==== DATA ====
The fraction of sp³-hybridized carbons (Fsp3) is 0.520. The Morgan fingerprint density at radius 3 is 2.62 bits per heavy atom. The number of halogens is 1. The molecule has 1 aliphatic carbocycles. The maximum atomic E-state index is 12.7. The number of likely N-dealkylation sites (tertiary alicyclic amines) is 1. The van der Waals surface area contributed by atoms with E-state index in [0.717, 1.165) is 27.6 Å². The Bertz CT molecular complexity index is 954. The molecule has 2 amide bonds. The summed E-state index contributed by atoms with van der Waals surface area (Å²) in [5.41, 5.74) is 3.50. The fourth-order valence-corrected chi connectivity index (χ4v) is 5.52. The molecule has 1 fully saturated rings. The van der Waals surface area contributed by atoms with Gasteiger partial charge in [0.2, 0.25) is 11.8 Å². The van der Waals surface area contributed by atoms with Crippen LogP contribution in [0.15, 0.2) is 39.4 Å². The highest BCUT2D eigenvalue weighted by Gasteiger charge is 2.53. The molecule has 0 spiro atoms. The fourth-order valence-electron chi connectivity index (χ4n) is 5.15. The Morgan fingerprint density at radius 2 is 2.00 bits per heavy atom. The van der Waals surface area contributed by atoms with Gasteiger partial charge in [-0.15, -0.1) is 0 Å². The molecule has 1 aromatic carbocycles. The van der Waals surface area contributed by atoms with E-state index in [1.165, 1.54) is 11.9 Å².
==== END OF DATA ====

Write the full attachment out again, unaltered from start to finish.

The fraction of sp³-hybridized carbons (Fsp3) is 0.520. The Morgan fingerprint density at radius 3 is 2.62 bits per heavy atom. The number of halogens is 1. The molecule has 1 aliphatic carbocycles. The maximum atomic E-state index is 12.7. The number of likely N-dealkylation sites (tertiary alicyclic amines) is 1. The van der Waals surface area contributed by atoms with E-state index in [0.717, 1.165) is 27.6 Å². The Bertz CT molecular complexity index is 954. The molecule has 2 amide bonds. The summed E-state index contributed by atoms with van der Waals surface area (Å²) in [5.41, 5.74) is 3.50. The fourth-order valence-corrected chi connectivity index (χ4v) is 5.52. The molecule has 1 fully saturated rings. The van der Waals surface area contributed by atoms with Gasteiger partial charge in [0.2, 0.25) is 11.8 Å². The van der Waals surface area contributed by atoms with Crippen LogP contribution in [0.15, 0.2) is 39.4 Å². The highest BCUT2D eigenvalue weighted by Gasteiger charge is 2.53. The molecule has 0 spiro atoms. The fourth-order valence-electron chi connectivity index (χ4n) is 5.15. The Morgan fingerprint density at radius 2 is 2.00 bits per heavy atom. The van der Waals surface area contributed by atoms with Gasteiger partial charge in [-0.15, -0.1) is 0 Å². The molecule has 1 aromatic carbocycles. The van der Waals surface area contributed by atoms with E-state index in [1.165, 1.54) is 11.9 Å².